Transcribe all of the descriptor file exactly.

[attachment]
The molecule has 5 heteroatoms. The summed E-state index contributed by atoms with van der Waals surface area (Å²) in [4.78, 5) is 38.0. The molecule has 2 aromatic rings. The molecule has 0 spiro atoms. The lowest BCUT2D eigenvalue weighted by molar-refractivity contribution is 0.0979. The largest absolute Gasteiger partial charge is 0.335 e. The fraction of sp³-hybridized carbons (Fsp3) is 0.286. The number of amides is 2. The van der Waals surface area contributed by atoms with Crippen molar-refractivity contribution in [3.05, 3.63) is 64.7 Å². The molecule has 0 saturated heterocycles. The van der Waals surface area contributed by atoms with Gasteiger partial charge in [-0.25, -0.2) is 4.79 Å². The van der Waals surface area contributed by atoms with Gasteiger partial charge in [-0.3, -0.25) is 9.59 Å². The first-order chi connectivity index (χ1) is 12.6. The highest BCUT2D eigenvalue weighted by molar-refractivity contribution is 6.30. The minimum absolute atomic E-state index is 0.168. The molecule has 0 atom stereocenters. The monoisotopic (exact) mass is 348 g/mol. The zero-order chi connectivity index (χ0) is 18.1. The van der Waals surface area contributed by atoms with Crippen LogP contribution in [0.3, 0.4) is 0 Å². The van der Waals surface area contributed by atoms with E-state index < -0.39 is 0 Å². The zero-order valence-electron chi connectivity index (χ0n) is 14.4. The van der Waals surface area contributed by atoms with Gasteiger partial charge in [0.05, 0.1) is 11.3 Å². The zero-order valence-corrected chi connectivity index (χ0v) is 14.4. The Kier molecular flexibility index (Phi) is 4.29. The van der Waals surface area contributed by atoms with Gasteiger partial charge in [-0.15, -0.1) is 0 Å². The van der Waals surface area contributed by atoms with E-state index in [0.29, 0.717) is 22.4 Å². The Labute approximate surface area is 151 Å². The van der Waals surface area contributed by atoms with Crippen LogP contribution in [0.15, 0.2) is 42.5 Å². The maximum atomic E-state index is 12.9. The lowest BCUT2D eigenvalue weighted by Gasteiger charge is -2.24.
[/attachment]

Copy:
The molecule has 5 heteroatoms. The summed E-state index contributed by atoms with van der Waals surface area (Å²) in [4.78, 5) is 38.0. The molecule has 2 aromatic rings. The molecule has 0 spiro atoms. The lowest BCUT2D eigenvalue weighted by molar-refractivity contribution is 0.0979. The largest absolute Gasteiger partial charge is 0.335 e. The fraction of sp³-hybridized carbons (Fsp3) is 0.286. The number of amides is 2. The van der Waals surface area contributed by atoms with Crippen molar-refractivity contribution in [3.05, 3.63) is 64.7 Å². The molecule has 0 saturated heterocycles. The van der Waals surface area contributed by atoms with Gasteiger partial charge in [-0.25, -0.2) is 4.79 Å². The van der Waals surface area contributed by atoms with Gasteiger partial charge in [-0.3, -0.25) is 9.59 Å². The first-order chi connectivity index (χ1) is 12.6. The highest BCUT2D eigenvalue weighted by molar-refractivity contribution is 6.30. The minimum absolute atomic E-state index is 0.168. The molecule has 0 atom stereocenters. The monoisotopic (exact) mass is 348 g/mol. The zero-order chi connectivity index (χ0) is 18.1. The van der Waals surface area contributed by atoms with Crippen LogP contribution in [0.3, 0.4) is 0 Å². The van der Waals surface area contributed by atoms with E-state index < -0.39 is 0 Å². The zero-order valence-electron chi connectivity index (χ0n) is 14.4. The van der Waals surface area contributed by atoms with Gasteiger partial charge in [0.05, 0.1) is 11.3 Å². The zero-order valence-corrected chi connectivity index (χ0v) is 14.4. The Kier molecular flexibility index (Phi) is 4.29. The van der Waals surface area contributed by atoms with Gasteiger partial charge in [-0.15, -0.1) is 0 Å². The van der Waals surface area contributed by atoms with E-state index in [0.29, 0.717) is 22.4 Å². The Labute approximate surface area is 151 Å². The van der Waals surface area contributed by atoms with Crippen LogP contribution in [0.15, 0.2) is 42.5 Å². The maximum atomic E-state index is 12.9. The lowest BCUT2D eigenvalue weighted by Gasteiger charge is -2.24.